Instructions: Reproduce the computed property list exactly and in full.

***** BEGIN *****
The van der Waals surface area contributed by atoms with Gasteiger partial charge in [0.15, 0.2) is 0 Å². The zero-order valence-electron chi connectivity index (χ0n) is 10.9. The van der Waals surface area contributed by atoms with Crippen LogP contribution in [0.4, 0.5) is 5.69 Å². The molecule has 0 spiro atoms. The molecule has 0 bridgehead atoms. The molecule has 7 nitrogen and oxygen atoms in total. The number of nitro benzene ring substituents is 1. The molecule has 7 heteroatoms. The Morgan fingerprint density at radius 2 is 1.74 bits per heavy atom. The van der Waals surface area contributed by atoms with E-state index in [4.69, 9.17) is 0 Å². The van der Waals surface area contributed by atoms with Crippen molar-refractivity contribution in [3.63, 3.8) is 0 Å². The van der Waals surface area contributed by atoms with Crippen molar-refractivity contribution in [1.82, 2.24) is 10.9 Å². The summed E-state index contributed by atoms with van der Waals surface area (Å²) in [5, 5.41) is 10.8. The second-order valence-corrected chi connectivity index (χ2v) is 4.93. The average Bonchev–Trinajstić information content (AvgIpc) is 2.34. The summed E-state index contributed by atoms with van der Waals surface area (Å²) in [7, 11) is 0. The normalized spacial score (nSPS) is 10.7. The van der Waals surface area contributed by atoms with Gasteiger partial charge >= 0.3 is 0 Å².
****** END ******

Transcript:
The van der Waals surface area contributed by atoms with Gasteiger partial charge in [0.15, 0.2) is 0 Å². The zero-order valence-electron chi connectivity index (χ0n) is 10.9. The van der Waals surface area contributed by atoms with Crippen LogP contribution in [0.4, 0.5) is 5.69 Å². The molecule has 0 spiro atoms. The molecule has 0 bridgehead atoms. The molecule has 7 nitrogen and oxygen atoms in total. The number of nitro benzene ring substituents is 1. The molecule has 7 heteroatoms. The Morgan fingerprint density at radius 2 is 1.74 bits per heavy atom. The van der Waals surface area contributed by atoms with E-state index in [4.69, 9.17) is 0 Å². The van der Waals surface area contributed by atoms with Crippen molar-refractivity contribution in [3.63, 3.8) is 0 Å². The van der Waals surface area contributed by atoms with Crippen molar-refractivity contribution in [1.82, 2.24) is 10.9 Å². The summed E-state index contributed by atoms with van der Waals surface area (Å²) in [5, 5.41) is 10.8. The second-order valence-corrected chi connectivity index (χ2v) is 4.93. The average Bonchev–Trinajstić information content (AvgIpc) is 2.34. The summed E-state index contributed by atoms with van der Waals surface area (Å²) in [7, 11) is 0. The normalized spacial score (nSPS) is 10.7. The van der Waals surface area contributed by atoms with Gasteiger partial charge >= 0.3 is 0 Å².